Last week for Rate the Dress I showed a late Victorian walking dress, which the Mint Museum had styled as a skating suit. The mad authentic steampunk-ness of the ensemble captured some of your fancies, but the overall response ranged from quite negative to ‘it’s nice, but I’m not impressed’, so 7.3 out of 10.
My description came in at top points though!
This week I present another ‘walking’ dress, but this one with even less pretense of practicality:
Believe it or not, this is an outfit for walking (in the late 18th century sense at least). Our ‘galant nymph,’ parasol at the ready, is hastening (‘tranquilly’, no less) toward the Palais Royal.
Her ensemble is described as a robe a la Chinoise (I believe that is meant to be Chinese inspired, and the parasol probably added to the effect), with the skirt lifted up to reveal her striped petticoat and tucked through the pocket slits (retroussee).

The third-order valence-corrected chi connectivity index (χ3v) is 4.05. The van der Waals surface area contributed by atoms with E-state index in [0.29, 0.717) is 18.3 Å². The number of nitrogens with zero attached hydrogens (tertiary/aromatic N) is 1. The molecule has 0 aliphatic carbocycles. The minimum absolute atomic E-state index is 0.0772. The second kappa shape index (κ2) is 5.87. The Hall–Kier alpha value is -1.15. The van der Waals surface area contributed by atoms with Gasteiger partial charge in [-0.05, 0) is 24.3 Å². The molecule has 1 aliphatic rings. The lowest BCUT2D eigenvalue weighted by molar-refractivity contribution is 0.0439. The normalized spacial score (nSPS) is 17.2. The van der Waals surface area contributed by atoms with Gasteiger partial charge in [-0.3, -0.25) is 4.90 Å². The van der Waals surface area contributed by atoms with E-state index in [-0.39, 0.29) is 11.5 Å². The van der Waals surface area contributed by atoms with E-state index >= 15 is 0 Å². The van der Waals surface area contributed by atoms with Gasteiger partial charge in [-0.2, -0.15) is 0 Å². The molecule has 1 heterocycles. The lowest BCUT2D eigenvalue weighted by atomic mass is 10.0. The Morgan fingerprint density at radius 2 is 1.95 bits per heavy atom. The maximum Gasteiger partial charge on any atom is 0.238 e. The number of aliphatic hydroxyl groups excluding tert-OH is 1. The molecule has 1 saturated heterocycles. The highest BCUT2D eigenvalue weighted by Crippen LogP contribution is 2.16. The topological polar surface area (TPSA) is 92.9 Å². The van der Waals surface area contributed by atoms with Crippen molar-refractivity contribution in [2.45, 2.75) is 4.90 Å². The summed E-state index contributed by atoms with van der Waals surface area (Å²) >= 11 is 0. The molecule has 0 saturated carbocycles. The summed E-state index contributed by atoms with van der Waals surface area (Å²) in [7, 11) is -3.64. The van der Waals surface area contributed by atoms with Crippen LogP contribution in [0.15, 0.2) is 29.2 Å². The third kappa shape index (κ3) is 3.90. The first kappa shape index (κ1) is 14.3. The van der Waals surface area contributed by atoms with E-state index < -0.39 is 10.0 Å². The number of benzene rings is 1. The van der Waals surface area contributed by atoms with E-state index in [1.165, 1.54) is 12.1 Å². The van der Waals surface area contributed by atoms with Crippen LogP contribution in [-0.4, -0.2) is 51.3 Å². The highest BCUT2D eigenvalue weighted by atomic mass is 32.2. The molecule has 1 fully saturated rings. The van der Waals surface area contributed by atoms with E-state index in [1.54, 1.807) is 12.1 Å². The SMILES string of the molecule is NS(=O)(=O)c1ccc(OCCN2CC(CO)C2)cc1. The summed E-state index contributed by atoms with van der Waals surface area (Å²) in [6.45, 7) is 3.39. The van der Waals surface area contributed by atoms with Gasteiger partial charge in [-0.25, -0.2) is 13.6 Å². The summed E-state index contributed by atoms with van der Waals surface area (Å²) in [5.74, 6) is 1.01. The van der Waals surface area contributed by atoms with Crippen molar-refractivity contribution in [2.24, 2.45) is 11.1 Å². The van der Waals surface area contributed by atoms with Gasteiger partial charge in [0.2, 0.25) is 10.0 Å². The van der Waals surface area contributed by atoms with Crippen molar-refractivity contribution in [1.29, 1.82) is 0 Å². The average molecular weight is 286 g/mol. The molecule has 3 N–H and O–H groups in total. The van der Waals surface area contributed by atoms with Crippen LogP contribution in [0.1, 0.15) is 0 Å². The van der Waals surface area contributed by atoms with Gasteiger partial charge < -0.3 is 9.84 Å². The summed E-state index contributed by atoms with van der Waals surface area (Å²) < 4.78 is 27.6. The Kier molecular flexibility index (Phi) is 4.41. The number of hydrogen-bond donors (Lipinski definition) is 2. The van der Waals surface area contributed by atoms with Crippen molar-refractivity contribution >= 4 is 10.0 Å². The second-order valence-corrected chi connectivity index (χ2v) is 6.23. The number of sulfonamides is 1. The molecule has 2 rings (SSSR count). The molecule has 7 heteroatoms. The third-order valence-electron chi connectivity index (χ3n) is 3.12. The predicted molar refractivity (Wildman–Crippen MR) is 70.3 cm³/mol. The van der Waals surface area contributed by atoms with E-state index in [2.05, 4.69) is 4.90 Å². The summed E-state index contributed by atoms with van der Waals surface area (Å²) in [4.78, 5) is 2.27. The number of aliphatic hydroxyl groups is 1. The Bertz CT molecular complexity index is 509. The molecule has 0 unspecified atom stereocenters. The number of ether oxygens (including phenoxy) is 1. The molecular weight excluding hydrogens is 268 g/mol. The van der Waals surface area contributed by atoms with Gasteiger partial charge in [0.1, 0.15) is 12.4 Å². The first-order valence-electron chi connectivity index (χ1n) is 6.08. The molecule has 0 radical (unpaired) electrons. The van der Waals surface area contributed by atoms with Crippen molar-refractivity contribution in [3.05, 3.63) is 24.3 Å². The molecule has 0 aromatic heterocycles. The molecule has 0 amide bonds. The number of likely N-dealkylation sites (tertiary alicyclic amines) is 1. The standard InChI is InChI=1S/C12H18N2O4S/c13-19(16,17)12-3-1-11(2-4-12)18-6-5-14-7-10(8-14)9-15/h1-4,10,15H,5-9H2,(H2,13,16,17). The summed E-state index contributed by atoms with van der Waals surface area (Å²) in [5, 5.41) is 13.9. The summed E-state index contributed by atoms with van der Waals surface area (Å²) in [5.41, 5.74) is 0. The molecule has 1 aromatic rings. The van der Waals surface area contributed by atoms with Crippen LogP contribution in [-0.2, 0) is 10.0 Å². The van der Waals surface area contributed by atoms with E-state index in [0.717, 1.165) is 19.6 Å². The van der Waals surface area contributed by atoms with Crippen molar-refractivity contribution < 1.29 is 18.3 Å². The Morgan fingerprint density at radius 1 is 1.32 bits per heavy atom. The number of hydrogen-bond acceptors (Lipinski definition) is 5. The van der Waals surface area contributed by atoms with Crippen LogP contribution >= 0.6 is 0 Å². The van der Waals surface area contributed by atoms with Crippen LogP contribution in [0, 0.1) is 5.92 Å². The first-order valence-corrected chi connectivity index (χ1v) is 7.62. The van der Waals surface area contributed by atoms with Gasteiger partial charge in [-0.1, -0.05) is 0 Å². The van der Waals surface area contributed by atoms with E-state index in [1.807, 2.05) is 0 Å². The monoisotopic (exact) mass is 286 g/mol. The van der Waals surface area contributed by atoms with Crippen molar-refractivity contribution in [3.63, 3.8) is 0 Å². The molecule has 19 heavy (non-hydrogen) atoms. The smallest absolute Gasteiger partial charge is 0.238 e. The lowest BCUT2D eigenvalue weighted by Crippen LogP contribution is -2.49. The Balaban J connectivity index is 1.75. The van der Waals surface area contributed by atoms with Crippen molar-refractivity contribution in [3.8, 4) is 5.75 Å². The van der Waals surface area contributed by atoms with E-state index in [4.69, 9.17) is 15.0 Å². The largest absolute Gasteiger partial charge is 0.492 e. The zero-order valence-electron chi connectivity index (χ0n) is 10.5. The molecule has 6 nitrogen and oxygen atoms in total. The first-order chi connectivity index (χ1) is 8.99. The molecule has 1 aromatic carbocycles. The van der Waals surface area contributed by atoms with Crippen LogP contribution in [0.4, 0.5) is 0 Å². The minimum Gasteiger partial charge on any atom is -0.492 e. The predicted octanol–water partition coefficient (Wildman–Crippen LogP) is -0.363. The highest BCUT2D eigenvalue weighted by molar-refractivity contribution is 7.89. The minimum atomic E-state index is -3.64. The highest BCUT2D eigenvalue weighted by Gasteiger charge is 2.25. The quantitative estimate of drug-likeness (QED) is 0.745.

The nymph’s bodice is also striped, with a striking chevron placement going up the centre back, and uncharacteristic (for the 18th century) horizontal stripes on her sleeves. A double-layered pinked ruffle, fur tippet, and bouffant frame her neckline.
On her head she wears a bonnet Ã¡ la Richard (inquiring minds want to know, which Richard inspired a cascade of pinked pink ribbon, a plethora of ruffles and poufs, all surmounted with a flourish of ostrich feathers in pink and grey? Is is supposed to be some sort of Medieval Lion-Hearted tribute?)
And her lifted skirt reveals white stockings and bowed shoes in a rich wine purple that perfectly coordinates with the stripes on her bodice and skirt.
Here she is again, in her be-wigged and be-poofed splendor, her deportment ‘majestic, noble, and proud’ (the writer who captioned the Galerie des Modes really didn’t hold back).
Clearly, it’s not an outfit for heavy exercising. But from the era of fashion excess, for a light promenade on a sunny day, when one can admire the outfits of the other ladies, and be admired in turn, it’s perfectly admirable.
Or is it resoundingly awful?
Rate the Dress on a Scale of 1 to 10